HomeMediaFootball

Monetising Internet Clips

Kevin McCullagh from TV Sports Markets looks at how two newspaper sports-rights deals are showing signs of increased potential for internet clips, content that has been notoriously difficult to monetise.

Historically, buyers of football internet and mobile clip rights have struggled to monetise even hugely popular content such as the English Premier League.

Advertising rates for internet video mean that tens or hundreds of millions of views are required before serious revenue is generated, and there have been few successful attempts to monetise clips through subscriptions.

However, this could be about to change as newspaper publishers gradually migrate their titles from free online services to subscription services, and the sports rights industry is following two separate football deals very closely.

The English Premier League internet and mobile highlights clips in 2013/14 are exclusively available in the UK to paying subscribers of News International newspapers, which acquired the rights, from 2013/14 to 2015/16, in a deal worth over £20 million across the three seasons, in January.

In Germany, meanwhile, Bundesliga internet and mobile highlights clips in 2013/14 are available via a mixed paid-for and free service from Bild, the country’s leading tabloid. Bild’s owner Axel Springer, Europe’s biggest publisher, acquired the rights from 2013/14 to 2016/17, in a deal worth around €20 million across the four seasons, in April 2012.

Most newspapers have failed to drive adequate advertising revenues from free online versions. At
the moment, the number of newspapers behind a paywall is small, but some in the industry believe that all newspapers will be within five years.

“It’s experimentation time, they are looking for game-changing opportunities,” William Field, media consultant at Prospero, told TV Sports Markets, adding that sports video is set to be a particular target for experimentation. “It is a certainty that online newspapers will make greater use of better-quality, better-integrated sports video than they have before.”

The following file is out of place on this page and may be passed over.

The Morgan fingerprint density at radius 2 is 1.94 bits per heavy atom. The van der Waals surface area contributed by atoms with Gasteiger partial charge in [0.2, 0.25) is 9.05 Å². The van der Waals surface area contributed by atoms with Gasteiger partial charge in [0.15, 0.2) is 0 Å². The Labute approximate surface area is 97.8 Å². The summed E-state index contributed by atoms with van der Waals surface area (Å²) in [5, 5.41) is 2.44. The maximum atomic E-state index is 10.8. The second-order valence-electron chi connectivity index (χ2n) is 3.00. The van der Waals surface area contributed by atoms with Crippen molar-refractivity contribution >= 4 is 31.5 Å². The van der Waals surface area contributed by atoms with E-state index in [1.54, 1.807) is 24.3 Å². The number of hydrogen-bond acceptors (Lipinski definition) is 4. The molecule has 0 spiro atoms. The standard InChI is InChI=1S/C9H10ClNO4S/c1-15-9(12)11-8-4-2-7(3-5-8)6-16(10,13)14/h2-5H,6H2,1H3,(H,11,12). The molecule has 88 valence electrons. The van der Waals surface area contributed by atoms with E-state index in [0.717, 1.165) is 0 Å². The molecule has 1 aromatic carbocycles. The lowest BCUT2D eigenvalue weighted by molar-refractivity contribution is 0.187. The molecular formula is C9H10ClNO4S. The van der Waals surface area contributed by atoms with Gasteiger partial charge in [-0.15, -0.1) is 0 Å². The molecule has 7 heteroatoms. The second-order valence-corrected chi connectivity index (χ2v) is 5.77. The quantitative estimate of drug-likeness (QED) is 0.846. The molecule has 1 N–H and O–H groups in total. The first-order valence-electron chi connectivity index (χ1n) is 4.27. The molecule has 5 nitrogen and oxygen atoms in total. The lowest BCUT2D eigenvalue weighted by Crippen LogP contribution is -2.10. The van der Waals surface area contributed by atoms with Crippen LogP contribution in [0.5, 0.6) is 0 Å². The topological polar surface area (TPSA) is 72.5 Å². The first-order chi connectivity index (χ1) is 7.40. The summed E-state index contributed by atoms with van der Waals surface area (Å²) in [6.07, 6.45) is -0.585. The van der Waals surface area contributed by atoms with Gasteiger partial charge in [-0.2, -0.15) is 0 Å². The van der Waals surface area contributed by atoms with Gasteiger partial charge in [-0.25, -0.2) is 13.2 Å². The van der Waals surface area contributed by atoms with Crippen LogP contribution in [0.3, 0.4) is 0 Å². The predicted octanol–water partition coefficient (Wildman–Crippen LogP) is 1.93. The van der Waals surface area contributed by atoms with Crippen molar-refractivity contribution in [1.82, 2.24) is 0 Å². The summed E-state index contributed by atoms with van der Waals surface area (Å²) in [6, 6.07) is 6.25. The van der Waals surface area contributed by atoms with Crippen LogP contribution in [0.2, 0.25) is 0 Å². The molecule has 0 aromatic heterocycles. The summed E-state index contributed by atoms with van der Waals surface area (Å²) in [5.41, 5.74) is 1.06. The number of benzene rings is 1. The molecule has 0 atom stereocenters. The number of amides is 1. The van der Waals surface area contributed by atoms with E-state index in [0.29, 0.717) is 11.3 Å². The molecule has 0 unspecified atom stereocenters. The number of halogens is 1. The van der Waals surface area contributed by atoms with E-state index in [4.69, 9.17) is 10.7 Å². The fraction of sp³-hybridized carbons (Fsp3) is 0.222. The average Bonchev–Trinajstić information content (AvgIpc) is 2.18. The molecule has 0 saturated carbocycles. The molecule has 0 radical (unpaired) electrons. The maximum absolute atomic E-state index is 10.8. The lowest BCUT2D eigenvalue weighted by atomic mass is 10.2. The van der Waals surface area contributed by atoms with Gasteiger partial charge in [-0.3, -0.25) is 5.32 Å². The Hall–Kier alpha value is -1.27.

Internet clip rights will always be worth a fraction of the value of live and highlights rights, and, where they remain a separate category, TV rights. As one expert put it, the Premier League clips “are never going to be the £1 billion-per-year business that the live TV rights are” – but there is a belief that clips values could be improved through better exploitation.

News International’s Premier League clips are part of a £2-per-week subscription to internet and mobile content for The Sun, the UK’s best-selling tabloid. The content includes in-game clips for all matches other than 3.00pm Saturday kick-offs, and extended highlights clips of all matches on a Monday morning following a game weekend.

This is not the first time News International has tried to monetise Premier League clips. It acquired mobile clip rights between 2007/08 and 2009/10 jointly with BSkyB, but the product it launched – 24-7 Football – failed to generate large revenues. Clips were offered for £5 per month or £0.50 per clip.

Axel Springer is keeping Bild’s general news content free online, but offering the Bundesliga clips in a part-pay-per-view, part-free model. They will be available on a pay-per-view basis from one hour after matches finish until midnight on that day. After midnight, they will be free.